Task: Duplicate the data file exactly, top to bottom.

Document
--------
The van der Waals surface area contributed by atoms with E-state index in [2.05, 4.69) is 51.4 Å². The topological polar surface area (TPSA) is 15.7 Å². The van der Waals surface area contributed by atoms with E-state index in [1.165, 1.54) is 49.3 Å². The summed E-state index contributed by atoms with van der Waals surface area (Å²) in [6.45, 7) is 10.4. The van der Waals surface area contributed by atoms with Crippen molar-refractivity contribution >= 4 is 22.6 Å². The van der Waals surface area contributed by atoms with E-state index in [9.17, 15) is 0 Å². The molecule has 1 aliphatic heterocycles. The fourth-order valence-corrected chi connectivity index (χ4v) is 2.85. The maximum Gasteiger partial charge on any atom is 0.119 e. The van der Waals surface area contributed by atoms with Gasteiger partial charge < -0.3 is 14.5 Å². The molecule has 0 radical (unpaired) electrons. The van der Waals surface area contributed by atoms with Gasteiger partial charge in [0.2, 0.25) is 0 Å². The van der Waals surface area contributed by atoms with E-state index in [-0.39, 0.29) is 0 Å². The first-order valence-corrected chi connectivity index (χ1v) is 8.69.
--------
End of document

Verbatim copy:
The van der Waals surface area contributed by atoms with E-state index in [2.05, 4.69) is 51.4 Å². The topological polar surface area (TPSA) is 15.7 Å². The van der Waals surface area contributed by atoms with E-state index in [1.165, 1.54) is 49.3 Å². The summed E-state index contributed by atoms with van der Waals surface area (Å²) in [6.45, 7) is 10.4. The van der Waals surface area contributed by atoms with Crippen molar-refractivity contribution >= 4 is 22.6 Å². The van der Waals surface area contributed by atoms with E-state index in [9.17, 15) is 0 Å². The molecule has 1 aliphatic heterocycles. The fourth-order valence-corrected chi connectivity index (χ4v) is 2.85. The maximum Gasteiger partial charge on any atom is 0.119 e. The van der Waals surface area contributed by atoms with Gasteiger partial charge < -0.3 is 14.5 Å². The molecule has 0 radical (unpaired) electrons. The van der Waals surface area contributed by atoms with Gasteiger partial charge in [0.2, 0.25) is 0 Å². The van der Waals surface area contributed by atoms with E-state index in [-0.39, 0.29) is 0 Å². The first-order valence-corrected chi connectivity index (χ1v) is 8.69.